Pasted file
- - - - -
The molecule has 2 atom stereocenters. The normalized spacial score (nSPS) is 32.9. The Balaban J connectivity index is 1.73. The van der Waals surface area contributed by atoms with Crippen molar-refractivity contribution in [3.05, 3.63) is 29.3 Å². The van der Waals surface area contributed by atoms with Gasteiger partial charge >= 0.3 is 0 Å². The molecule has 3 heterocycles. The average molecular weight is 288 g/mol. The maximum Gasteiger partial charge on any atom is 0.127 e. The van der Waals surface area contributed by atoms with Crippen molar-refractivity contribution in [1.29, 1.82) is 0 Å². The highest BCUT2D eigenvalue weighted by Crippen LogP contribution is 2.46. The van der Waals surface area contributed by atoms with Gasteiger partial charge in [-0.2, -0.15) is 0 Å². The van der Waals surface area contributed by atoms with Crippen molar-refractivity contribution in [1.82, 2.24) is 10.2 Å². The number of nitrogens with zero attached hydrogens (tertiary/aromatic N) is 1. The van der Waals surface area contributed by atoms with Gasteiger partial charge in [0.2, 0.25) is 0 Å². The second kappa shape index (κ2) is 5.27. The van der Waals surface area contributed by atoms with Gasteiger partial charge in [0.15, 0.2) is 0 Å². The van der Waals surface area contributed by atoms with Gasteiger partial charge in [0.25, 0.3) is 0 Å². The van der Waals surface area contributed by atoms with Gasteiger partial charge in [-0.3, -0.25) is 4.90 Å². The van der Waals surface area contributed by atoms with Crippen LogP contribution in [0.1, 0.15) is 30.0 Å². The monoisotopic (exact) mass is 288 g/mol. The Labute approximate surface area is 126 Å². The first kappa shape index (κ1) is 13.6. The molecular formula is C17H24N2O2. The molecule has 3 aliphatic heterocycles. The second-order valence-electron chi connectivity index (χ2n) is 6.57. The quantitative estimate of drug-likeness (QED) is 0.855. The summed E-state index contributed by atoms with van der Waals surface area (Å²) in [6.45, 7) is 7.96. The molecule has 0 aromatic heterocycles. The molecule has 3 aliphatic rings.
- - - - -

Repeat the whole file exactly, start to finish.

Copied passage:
The molecule has 2 atom stereocenters. The normalized spacial score (nSPS) is 32.9. The Balaban J connectivity index is 1.73. The van der Waals surface area contributed by atoms with Crippen molar-refractivity contribution in [3.05, 3.63) is 29.3 Å². The van der Waals surface area contributed by atoms with Gasteiger partial charge >= 0.3 is 0 Å². The molecule has 3 heterocycles. The average molecular weight is 288 g/mol. The maximum Gasteiger partial charge on any atom is 0.127 e. The van der Waals surface area contributed by atoms with Crippen molar-refractivity contribution in [1.29, 1.82) is 0 Å². The highest BCUT2D eigenvalue weighted by Crippen LogP contribution is 2.46. The van der Waals surface area contributed by atoms with Gasteiger partial charge in [-0.2, -0.15) is 0 Å². The van der Waals surface area contributed by atoms with Crippen molar-refractivity contribution in [1.82, 2.24) is 10.2 Å². The number of nitrogens with zero attached hydrogens (tertiary/aromatic N) is 1. The van der Waals surface area contributed by atoms with Gasteiger partial charge in [0.2, 0.25) is 0 Å². The second kappa shape index (κ2) is 5.27. The van der Waals surface area contributed by atoms with Gasteiger partial charge in [0.15, 0.2) is 0 Å². The van der Waals surface area contributed by atoms with Gasteiger partial charge in [0.25, 0.3) is 0 Å². The van der Waals surface area contributed by atoms with Gasteiger partial charge in [-0.3, -0.25) is 4.90 Å². The van der Waals surface area contributed by atoms with Crippen LogP contribution in [0.1, 0.15) is 30.0 Å². The monoisotopic (exact) mass is 288 g/mol. The Labute approximate surface area is 126 Å². The first kappa shape index (κ1) is 13.6. The molecular formula is C17H24N2O2. The molecule has 3 aliphatic heterocycles. The second-order valence-electron chi connectivity index (χ2n) is 6.57. The quantitative estimate of drug-likeness (QED) is 0.855. The summed E-state index contributed by atoms with van der Waals surface area (Å²) in [6.45, 7) is 7.96. The molecule has 0 aromatic heterocycles. The molecule has 3 aliphatic rings.